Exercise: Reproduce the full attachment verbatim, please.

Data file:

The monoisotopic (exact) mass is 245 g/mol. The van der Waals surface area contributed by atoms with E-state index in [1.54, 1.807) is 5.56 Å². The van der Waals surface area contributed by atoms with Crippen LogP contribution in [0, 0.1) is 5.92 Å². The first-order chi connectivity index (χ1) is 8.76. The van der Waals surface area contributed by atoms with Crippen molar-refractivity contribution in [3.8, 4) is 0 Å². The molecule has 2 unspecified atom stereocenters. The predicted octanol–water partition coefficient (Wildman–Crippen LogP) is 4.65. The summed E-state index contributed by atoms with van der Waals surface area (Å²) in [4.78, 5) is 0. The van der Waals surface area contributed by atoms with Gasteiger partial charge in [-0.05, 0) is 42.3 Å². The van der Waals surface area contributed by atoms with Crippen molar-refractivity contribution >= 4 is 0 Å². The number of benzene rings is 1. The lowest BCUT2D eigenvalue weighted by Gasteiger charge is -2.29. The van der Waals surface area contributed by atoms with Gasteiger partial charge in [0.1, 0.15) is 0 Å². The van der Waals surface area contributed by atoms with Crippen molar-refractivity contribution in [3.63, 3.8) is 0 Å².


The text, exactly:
The monoisotopic (exact) mass is 245 g/mol. The van der Waals surface area contributed by atoms with E-state index in [1.54, 1.807) is 5.56 Å². The van der Waals surface area contributed by atoms with Crippen LogP contribution in [0, 0.1) is 5.92 Å². The first-order chi connectivity index (χ1) is 8.76. The van der Waals surface area contributed by atoms with Crippen molar-refractivity contribution in [3.8, 4) is 0 Å². The molecule has 2 unspecified atom stereocenters. The predicted octanol–water partition coefficient (Wildman–Crippen LogP) is 4.65. The summed E-state index contributed by atoms with van der Waals surface area (Å²) in [4.78, 5) is 0. The van der Waals surface area contributed by atoms with Gasteiger partial charge in [-0.05, 0) is 42.3 Å². The van der Waals surface area contributed by atoms with Crippen molar-refractivity contribution >= 4 is 0 Å². The number of benzene rings is 1. The lowest BCUT2D eigenvalue weighted by Gasteiger charge is -2.29. The van der Waals surface area contributed by atoms with Gasteiger partial charge in [0.1, 0.15) is 0 Å². The van der Waals surface area contributed by atoms with Crippen molar-refractivity contribution in [3.63, 3.8) is 0 Å².